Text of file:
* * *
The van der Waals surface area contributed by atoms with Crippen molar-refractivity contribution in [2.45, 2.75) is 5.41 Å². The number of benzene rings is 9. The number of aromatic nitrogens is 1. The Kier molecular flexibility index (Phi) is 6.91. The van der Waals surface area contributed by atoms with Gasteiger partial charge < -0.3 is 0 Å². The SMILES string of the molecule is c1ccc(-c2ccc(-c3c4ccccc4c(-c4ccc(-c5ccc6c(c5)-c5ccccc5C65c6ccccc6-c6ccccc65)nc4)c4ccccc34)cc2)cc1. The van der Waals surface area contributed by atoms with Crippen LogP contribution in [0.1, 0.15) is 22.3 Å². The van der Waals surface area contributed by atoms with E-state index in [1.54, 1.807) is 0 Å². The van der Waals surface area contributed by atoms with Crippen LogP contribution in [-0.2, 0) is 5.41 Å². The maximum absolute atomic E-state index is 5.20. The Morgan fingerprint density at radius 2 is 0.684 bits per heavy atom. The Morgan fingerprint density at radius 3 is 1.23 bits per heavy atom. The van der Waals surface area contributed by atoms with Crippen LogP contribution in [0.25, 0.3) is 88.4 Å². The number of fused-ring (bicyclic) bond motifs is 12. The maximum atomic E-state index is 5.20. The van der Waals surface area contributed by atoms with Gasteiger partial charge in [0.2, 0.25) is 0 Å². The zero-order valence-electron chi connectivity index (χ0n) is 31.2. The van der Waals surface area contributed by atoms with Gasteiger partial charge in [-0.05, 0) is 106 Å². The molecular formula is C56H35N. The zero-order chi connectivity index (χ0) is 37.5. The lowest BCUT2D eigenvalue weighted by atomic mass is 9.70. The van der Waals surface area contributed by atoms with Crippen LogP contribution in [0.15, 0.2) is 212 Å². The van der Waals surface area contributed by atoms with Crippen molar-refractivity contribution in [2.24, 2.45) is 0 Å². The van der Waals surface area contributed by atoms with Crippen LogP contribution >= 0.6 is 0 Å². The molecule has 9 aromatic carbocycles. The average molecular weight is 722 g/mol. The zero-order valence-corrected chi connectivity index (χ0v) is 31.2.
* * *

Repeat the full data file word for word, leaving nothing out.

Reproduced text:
The van der Waals surface area contributed by atoms with Crippen molar-refractivity contribution in [2.45, 2.75) is 5.41 Å². The number of benzene rings is 9. The number of aromatic nitrogens is 1. The Kier molecular flexibility index (Phi) is 6.91. The van der Waals surface area contributed by atoms with Gasteiger partial charge < -0.3 is 0 Å². The SMILES string of the molecule is c1ccc(-c2ccc(-c3c4ccccc4c(-c4ccc(-c5ccc6c(c5)-c5ccccc5C65c6ccccc6-c6ccccc65)nc4)c4ccccc34)cc2)cc1. The van der Waals surface area contributed by atoms with Crippen LogP contribution in [0.1, 0.15) is 22.3 Å². The van der Waals surface area contributed by atoms with E-state index in [1.54, 1.807) is 0 Å². The van der Waals surface area contributed by atoms with Crippen LogP contribution in [-0.2, 0) is 5.41 Å². The maximum absolute atomic E-state index is 5.20. The Morgan fingerprint density at radius 2 is 0.684 bits per heavy atom. The Morgan fingerprint density at radius 3 is 1.23 bits per heavy atom. The van der Waals surface area contributed by atoms with Crippen LogP contribution in [0.25, 0.3) is 88.4 Å². The number of fused-ring (bicyclic) bond motifs is 12. The maximum atomic E-state index is 5.20. The van der Waals surface area contributed by atoms with Gasteiger partial charge in [0.2, 0.25) is 0 Å². The zero-order valence-electron chi connectivity index (χ0n) is 31.2. The van der Waals surface area contributed by atoms with Gasteiger partial charge in [-0.05, 0) is 106 Å². The molecular formula is C56H35N. The zero-order chi connectivity index (χ0) is 37.5. The lowest BCUT2D eigenvalue weighted by atomic mass is 9.70. The van der Waals surface area contributed by atoms with Crippen LogP contribution in [0.15, 0.2) is 212 Å². The van der Waals surface area contributed by atoms with Crippen molar-refractivity contribution in [2.24, 2.45) is 0 Å². The van der Waals surface area contributed by atoms with Crippen LogP contribution >= 0.6 is 0 Å². The molecule has 9 aromatic carbocycles. The average molecular weight is 722 g/mol. The zero-order valence-corrected chi connectivity index (χ0v) is 31.2.